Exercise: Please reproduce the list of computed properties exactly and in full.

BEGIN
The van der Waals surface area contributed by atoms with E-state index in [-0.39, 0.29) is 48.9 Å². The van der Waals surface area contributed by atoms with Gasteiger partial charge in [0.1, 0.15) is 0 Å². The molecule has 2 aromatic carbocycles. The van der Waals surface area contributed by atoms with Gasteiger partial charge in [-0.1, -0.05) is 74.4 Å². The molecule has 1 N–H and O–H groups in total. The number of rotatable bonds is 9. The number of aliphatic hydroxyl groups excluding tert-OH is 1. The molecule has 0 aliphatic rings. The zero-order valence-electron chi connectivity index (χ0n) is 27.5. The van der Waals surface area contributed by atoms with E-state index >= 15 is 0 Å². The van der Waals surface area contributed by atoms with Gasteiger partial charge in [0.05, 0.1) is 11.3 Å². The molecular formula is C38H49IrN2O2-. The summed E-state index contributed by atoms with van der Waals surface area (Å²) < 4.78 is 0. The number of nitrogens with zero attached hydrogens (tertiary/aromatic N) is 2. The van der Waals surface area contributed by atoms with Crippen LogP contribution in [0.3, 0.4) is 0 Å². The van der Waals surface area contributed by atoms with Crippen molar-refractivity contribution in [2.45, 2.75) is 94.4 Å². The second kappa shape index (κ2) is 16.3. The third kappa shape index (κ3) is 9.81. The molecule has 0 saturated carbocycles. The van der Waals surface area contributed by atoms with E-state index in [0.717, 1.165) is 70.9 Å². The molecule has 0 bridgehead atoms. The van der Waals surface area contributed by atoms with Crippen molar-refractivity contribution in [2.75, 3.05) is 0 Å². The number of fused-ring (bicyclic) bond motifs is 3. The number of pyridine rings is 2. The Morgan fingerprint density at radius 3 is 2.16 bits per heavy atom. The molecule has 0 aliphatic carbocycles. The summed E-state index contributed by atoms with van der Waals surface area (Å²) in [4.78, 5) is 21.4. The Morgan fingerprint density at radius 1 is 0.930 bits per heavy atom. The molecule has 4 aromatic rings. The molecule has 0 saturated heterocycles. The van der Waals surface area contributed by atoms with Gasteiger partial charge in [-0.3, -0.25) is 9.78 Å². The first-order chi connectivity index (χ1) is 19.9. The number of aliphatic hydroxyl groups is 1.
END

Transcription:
The van der Waals surface area contributed by atoms with E-state index in [-0.39, 0.29) is 48.9 Å². The van der Waals surface area contributed by atoms with Gasteiger partial charge in [0.1, 0.15) is 0 Å². The molecule has 2 aromatic carbocycles. The van der Waals surface area contributed by atoms with Gasteiger partial charge in [-0.1, -0.05) is 74.4 Å². The molecule has 1 N–H and O–H groups in total. The number of rotatable bonds is 9. The number of aliphatic hydroxyl groups excluding tert-OH is 1. The molecule has 0 aliphatic rings. The zero-order valence-electron chi connectivity index (χ0n) is 27.5. The van der Waals surface area contributed by atoms with E-state index >= 15 is 0 Å². The van der Waals surface area contributed by atoms with Gasteiger partial charge in [0.05, 0.1) is 11.3 Å². The molecular formula is C38H49IrN2O2-. The summed E-state index contributed by atoms with van der Waals surface area (Å²) < 4.78 is 0. The number of nitrogens with zero attached hydrogens (tertiary/aromatic N) is 2. The van der Waals surface area contributed by atoms with Crippen LogP contribution in [0.3, 0.4) is 0 Å². The van der Waals surface area contributed by atoms with Crippen molar-refractivity contribution in [2.45, 2.75) is 94.4 Å². The second kappa shape index (κ2) is 16.3. The third kappa shape index (κ3) is 9.81. The molecule has 0 saturated carbocycles. The van der Waals surface area contributed by atoms with E-state index in [0.717, 1.165) is 70.9 Å². The molecule has 0 bridgehead atoms. The van der Waals surface area contributed by atoms with Crippen molar-refractivity contribution in [2.75, 3.05) is 0 Å². The number of fused-ring (bicyclic) bond motifs is 3. The number of pyridine rings is 2. The Morgan fingerprint density at radius 3 is 2.16 bits per heavy atom. The molecule has 0 aliphatic carbocycles. The summed E-state index contributed by atoms with van der Waals surface area (Å²) in [4.78, 5) is 21.4. The Morgan fingerprint density at radius 1 is 0.930 bits per heavy atom. The molecule has 4 aromatic rings. The molecule has 0 saturated heterocycles. The van der Waals surface area contributed by atoms with Gasteiger partial charge in [-0.3, -0.25) is 9.78 Å². The first-order chi connectivity index (χ1) is 19.9. The number of aliphatic hydroxyl groups is 1.